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events

Urban Planner: January 8, 2014

In today's Urban Planner: up-and-coming playwrights, a Star Trek-themed variety show, and a satirical look at beauty.

Nicole Ratjen and Stephanie Jung star in Polar Opposites  Photo by Lauren Vandenbrook

Nicole Ratjen and Stephanie Jung star in Polar Opposites. Photo by Lauren Vandenbrook.

  • Theatre: For the seventh straight year, the darkness of January will be brightened by brilliant stage works. Over the course of 12 days, the Next Stage Theatre Festival takes over the Factory Theatre, featuring 10 new pieces by Fringe Festival alums. Championing the creativity of up-and-coming playwrights, the NSTF bill includes everything from street dance performances to dark satires. Factory Theatre (125 Bathurst Street), all day, $10-$15. Details
  • Comedy: A new year means a new season of the Holodeck Follies, the Dandies’ monthly Star Trek-themed variety show. In this episode, watch as the crew of the Albatross finds itself in trouble while supplying a Federation ship in the Neutral Zone. Since not everyone is a Trekkie, there will also be “regular” material, like sketch comedy from Fratwurst, and a musical performance by Hi Heels Lo Fi. Black Swan Tavern (154 Danforth Avenue), 8 p.m., $7. Details
  • Theatre: If you’re a fan of Teen Girl Squad, it will be hard to say this play’s name with a straight face. A satire about how to get ahead in the world, The Ugly One focuses on our obsession with beauty and body modification. Reuniting for this Toronto production are the original cast members—Jesse Aaron Dwyre, David Jansen, Hardee T. Lineham, and Naomi Wright. Tarragon Theatre, Extra Space (30 Bridgman Avenue), 8 p.m., $27-$53. Details

Ongoing…

  • Film: It’s not every day that a media tour opens with the injunction not to photograph “the sex blob,” but so began TIFF’s preview of “David Cronenberg: Evolution,” the organization’s first large-scale touring exhibition (for now, it’s stationed at the TIFF Bell Lightbox’s HSBC Gallery). It’s an exhaustive, stunning look at some of the wildest, most perverse creations of a pioneer of the body-horror genre—who also happens to be Canada’s most internationally renowned filmmaker. TIFF Bell Lightbox (350 King Street West), 2:40 a.m., $15, $12 students, $5 Tuesdays. Details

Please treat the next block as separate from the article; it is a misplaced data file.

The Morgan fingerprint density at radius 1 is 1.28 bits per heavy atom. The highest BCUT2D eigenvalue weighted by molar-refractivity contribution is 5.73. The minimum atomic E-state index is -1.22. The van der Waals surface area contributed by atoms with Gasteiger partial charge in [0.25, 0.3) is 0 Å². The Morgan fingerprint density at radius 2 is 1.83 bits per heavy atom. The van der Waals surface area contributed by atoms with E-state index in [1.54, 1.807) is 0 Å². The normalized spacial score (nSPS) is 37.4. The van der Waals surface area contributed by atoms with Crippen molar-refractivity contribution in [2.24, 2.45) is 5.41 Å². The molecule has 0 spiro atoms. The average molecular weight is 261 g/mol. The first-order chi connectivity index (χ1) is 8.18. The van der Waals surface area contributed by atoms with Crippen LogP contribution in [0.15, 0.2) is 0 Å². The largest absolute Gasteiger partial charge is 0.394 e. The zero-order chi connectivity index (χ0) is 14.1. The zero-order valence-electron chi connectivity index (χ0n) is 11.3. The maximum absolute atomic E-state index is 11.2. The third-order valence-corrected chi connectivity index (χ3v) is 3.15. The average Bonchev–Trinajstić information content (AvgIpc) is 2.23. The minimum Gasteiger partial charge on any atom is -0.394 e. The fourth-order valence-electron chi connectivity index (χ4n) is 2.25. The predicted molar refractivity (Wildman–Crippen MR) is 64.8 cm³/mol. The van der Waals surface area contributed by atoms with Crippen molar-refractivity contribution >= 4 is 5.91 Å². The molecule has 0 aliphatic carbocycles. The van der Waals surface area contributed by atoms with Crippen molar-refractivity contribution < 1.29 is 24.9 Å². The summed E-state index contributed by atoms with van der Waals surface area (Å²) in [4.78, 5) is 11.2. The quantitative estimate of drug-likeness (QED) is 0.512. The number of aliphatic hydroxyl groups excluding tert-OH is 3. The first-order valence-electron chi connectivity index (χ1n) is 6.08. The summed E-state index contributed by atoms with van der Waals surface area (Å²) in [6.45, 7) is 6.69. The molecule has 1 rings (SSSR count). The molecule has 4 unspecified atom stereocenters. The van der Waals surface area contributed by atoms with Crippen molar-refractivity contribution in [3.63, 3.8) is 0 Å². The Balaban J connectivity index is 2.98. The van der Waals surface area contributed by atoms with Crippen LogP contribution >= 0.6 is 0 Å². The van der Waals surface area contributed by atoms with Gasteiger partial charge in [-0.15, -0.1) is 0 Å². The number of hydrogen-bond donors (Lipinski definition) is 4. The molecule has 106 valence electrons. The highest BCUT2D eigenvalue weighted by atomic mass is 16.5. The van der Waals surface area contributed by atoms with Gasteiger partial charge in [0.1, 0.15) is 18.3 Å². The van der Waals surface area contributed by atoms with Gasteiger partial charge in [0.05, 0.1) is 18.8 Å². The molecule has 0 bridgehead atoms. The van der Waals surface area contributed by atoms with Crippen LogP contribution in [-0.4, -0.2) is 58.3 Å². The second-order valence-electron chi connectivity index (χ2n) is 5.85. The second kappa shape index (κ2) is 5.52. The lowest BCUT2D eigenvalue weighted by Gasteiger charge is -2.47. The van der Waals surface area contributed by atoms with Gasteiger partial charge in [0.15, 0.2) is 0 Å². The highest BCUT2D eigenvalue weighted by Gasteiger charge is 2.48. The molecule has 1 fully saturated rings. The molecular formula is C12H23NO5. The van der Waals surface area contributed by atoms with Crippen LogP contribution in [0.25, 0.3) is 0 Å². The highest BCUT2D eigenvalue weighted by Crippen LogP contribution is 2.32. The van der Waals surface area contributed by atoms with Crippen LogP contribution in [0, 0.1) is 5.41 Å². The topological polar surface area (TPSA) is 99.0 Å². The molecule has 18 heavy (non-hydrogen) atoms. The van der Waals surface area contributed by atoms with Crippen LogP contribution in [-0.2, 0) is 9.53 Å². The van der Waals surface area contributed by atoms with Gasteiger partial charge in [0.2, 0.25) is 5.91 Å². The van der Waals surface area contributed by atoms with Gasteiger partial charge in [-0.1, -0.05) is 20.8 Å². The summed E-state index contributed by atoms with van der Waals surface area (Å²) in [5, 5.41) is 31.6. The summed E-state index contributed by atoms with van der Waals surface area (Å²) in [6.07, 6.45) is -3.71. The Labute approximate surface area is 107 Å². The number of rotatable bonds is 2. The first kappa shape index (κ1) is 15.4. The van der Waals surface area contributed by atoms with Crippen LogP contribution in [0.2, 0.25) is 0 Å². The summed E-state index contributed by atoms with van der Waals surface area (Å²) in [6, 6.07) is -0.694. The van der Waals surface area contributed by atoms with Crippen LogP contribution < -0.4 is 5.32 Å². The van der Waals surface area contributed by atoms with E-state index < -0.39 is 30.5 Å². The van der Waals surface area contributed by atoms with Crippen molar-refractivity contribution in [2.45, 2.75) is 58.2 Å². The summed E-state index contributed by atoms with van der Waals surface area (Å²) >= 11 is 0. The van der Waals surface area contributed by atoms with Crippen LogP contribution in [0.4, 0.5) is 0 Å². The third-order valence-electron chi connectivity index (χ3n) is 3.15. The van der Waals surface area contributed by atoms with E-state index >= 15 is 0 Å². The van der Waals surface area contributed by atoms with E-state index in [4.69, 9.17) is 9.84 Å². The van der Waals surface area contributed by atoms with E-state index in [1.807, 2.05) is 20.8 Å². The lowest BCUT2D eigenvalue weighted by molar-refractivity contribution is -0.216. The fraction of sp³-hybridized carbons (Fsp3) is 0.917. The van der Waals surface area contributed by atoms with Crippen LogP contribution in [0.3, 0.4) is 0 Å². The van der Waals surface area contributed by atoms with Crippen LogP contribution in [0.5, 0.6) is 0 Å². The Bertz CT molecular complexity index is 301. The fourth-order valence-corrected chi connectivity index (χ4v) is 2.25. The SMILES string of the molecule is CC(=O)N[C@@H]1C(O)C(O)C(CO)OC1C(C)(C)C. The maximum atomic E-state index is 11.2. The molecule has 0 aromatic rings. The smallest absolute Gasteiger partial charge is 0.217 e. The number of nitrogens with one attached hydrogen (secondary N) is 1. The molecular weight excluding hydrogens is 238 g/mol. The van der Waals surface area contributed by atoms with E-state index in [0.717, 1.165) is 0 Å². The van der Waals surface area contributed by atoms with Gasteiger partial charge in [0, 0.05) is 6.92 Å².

• Art: Virginia Woolf once remarked that “On or about December 1910, human character changed.” Whether it actually did is debatable, but the curators of “The Great Upheaval: Masterpieces from the Guggenheim Collection 1910–1918” use that year to start their exhibition of works from a tumultuous decade of innovation in European fine art. Art Gallery of Ontario (317 Dundas Street West), all day, $16.50–$25 (includes general admission). Details
  • Festivals Film: Not content to keep it tucked away in the fall, last night the Toronto International Film Festival revealed its slate for Canada’s Top 10, the upcoming ten-day mini-festival devoted to the year’s best in Canadian filmmaking. Artistic Director Cameron Bailey joined Canadian programmer Steve Gravestock and comedian Steve Patterson to unveil the feature and short lineups, in addition to announcing a number of related talks. TIFF Bell Lightbox (350 King Street West), 6 p.m., $10-$20. Details
  • Photography: Ali Eisner is already known for being a puppeteer, composer, and performer. Now she adds another line to her resumé with her debut photography exhibit, “Favourite Things.” As one might expect, each photo in the show depicts a cherished moment, person, or item in her life—you’ll find shots of everything from travelling and architecture, to puppets and musicians such as Kathleen Edwards, Ron Sexsmith, and Serena Ryder. Join her for the opening reception on January 9. Gladstone Hotel (1214 Queen Street West), 12 p.m., FREE. Details
  • Theatre: Every revolution needs a leader. And though the movement to bring the classic 1980s musical Les Miserables back to Toronto is markedly different than the quest for political accountability and social equality, it has its hero just the same. After Wednesday night’s official opening performance at the Princess of Wales Theatre, the audience likely would have followed London-based, Richmond Hill-raised performer Ramin Karimloo (as the story’s golden-hearted protagonist, Jean Valjean) anywhere he would lead. Princess of Wales Theatre (300 King Street West), 1:30 p.m. and 7:30 p.m., $35–$130. Details
  • Theatre: While vacationing on the Irish Coast, a couple discovers the body of a drowned woman, awakening issues that have been dormant in their marriage. Based on the novel Une vie pour deux, Evelyne de la Chenelière’s Flesh and Other Fragments of Love is a play that straddles the line between detective mystery and ghost story, and examines issues of human intimacy. Tarragon Theatre (30 Bridgman Avenue), 8 p.m., $21-$48. Details

Happening soon:

Urban Planner is Torontoist‘s guide to what’s on in Toronto, published every weekday morning, and in a weekend edition Friday afternoons. If you have an event you’d like considered, email us with all the details (including images, if you’ve got any), ideally at least a week in advance.

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